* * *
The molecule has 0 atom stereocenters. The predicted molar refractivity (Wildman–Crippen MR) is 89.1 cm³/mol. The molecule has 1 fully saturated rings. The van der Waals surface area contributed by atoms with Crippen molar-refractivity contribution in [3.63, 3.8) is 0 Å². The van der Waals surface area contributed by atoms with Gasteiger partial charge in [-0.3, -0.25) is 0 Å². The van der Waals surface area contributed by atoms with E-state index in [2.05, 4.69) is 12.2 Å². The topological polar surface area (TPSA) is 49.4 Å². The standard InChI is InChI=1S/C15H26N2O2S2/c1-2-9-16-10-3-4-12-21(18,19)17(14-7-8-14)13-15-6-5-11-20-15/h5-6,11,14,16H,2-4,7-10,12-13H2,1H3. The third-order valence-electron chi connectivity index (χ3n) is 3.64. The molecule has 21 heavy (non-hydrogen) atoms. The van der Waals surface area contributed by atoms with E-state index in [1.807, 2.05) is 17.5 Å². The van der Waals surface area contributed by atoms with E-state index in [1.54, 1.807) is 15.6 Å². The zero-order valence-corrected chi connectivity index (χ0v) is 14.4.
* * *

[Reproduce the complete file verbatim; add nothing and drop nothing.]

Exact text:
The molecule has 0 atom stereocenters. The predicted molar refractivity (Wildman–Crippen MR) is 89.1 cm³/mol. The molecule has 1 fully saturated rings. The van der Waals surface area contributed by atoms with Crippen molar-refractivity contribution in [3.63, 3.8) is 0 Å². The van der Waals surface area contributed by atoms with Gasteiger partial charge in [-0.3, -0.25) is 0 Å². The van der Waals surface area contributed by atoms with E-state index in [2.05, 4.69) is 12.2 Å². The topological polar surface area (TPSA) is 49.4 Å². The standard InChI is InChI=1S/C15H26N2O2S2/c1-2-9-16-10-3-4-12-21(18,19)17(14-7-8-14)13-15-6-5-11-20-15/h5-6,11,14,16H,2-4,7-10,12-13H2,1H3. The third-order valence-electron chi connectivity index (χ3n) is 3.64. The molecule has 21 heavy (non-hydrogen) atoms. The van der Waals surface area contributed by atoms with E-state index in [1.807, 2.05) is 17.5 Å². The van der Waals surface area contributed by atoms with E-state index in [1.54, 1.807) is 15.6 Å². The zero-order valence-corrected chi connectivity index (χ0v) is 14.4.